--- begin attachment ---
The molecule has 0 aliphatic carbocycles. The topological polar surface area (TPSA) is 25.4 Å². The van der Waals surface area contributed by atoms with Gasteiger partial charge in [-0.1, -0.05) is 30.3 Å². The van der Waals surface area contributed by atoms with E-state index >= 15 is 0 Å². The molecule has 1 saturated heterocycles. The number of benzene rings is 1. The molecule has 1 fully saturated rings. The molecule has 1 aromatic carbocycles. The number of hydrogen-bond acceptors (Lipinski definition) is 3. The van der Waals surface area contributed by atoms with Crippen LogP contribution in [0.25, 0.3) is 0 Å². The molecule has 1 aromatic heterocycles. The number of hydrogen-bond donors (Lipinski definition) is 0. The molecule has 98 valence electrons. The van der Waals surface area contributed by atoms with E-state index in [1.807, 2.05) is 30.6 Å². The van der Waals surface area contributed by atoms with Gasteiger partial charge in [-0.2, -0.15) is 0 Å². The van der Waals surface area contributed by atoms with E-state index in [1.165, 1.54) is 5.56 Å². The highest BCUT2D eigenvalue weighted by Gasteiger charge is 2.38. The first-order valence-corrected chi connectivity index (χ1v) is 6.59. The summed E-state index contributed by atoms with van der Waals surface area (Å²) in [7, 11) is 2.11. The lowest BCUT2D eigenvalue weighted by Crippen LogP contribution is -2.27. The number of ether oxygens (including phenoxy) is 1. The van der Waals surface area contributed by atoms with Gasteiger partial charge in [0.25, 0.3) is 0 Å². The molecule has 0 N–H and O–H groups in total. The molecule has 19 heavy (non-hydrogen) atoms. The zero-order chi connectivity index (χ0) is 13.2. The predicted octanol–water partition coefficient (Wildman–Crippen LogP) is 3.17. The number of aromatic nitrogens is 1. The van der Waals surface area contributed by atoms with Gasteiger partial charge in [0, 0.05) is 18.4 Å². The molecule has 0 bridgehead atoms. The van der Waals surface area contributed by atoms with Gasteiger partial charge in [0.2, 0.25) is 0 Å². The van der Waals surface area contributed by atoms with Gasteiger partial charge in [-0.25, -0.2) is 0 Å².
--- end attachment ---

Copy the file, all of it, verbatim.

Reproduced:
The molecule has 0 aliphatic carbocycles. The topological polar surface area (TPSA) is 25.4 Å². The van der Waals surface area contributed by atoms with Gasteiger partial charge in [-0.1, -0.05) is 30.3 Å². The van der Waals surface area contributed by atoms with E-state index >= 15 is 0 Å². The molecule has 1 saturated heterocycles. The number of benzene rings is 1. The molecule has 1 fully saturated rings. The molecule has 1 aromatic carbocycles. The number of hydrogen-bond acceptors (Lipinski definition) is 3. The van der Waals surface area contributed by atoms with Crippen LogP contribution in [0.25, 0.3) is 0 Å². The molecule has 1 aromatic heterocycles. The number of hydrogen-bond donors (Lipinski definition) is 0. The molecule has 98 valence electrons. The van der Waals surface area contributed by atoms with E-state index in [1.807, 2.05) is 30.6 Å². The van der Waals surface area contributed by atoms with Gasteiger partial charge in [-0.2, -0.15) is 0 Å². The van der Waals surface area contributed by atoms with E-state index in [1.165, 1.54) is 5.56 Å². The highest BCUT2D eigenvalue weighted by Gasteiger charge is 2.38. The first-order valence-corrected chi connectivity index (χ1v) is 6.59. The summed E-state index contributed by atoms with van der Waals surface area (Å²) in [7, 11) is 2.11. The lowest BCUT2D eigenvalue weighted by Crippen LogP contribution is -2.27. The number of ether oxygens (including phenoxy) is 1. The van der Waals surface area contributed by atoms with Gasteiger partial charge in [0.25, 0.3) is 0 Å². The molecule has 0 N–H and O–H groups in total. The molecule has 19 heavy (non-hydrogen) atoms. The zero-order chi connectivity index (χ0) is 13.2. The predicted octanol–water partition coefficient (Wildman–Crippen LogP) is 3.17. The number of aromatic nitrogens is 1. The van der Waals surface area contributed by atoms with Gasteiger partial charge in [0, 0.05) is 18.4 Å². The molecule has 0 bridgehead atoms. The van der Waals surface area contributed by atoms with Gasteiger partial charge in [0.2, 0.25) is 0 Å². The van der Waals surface area contributed by atoms with Gasteiger partial charge in [-0.25, -0.2) is 0 Å².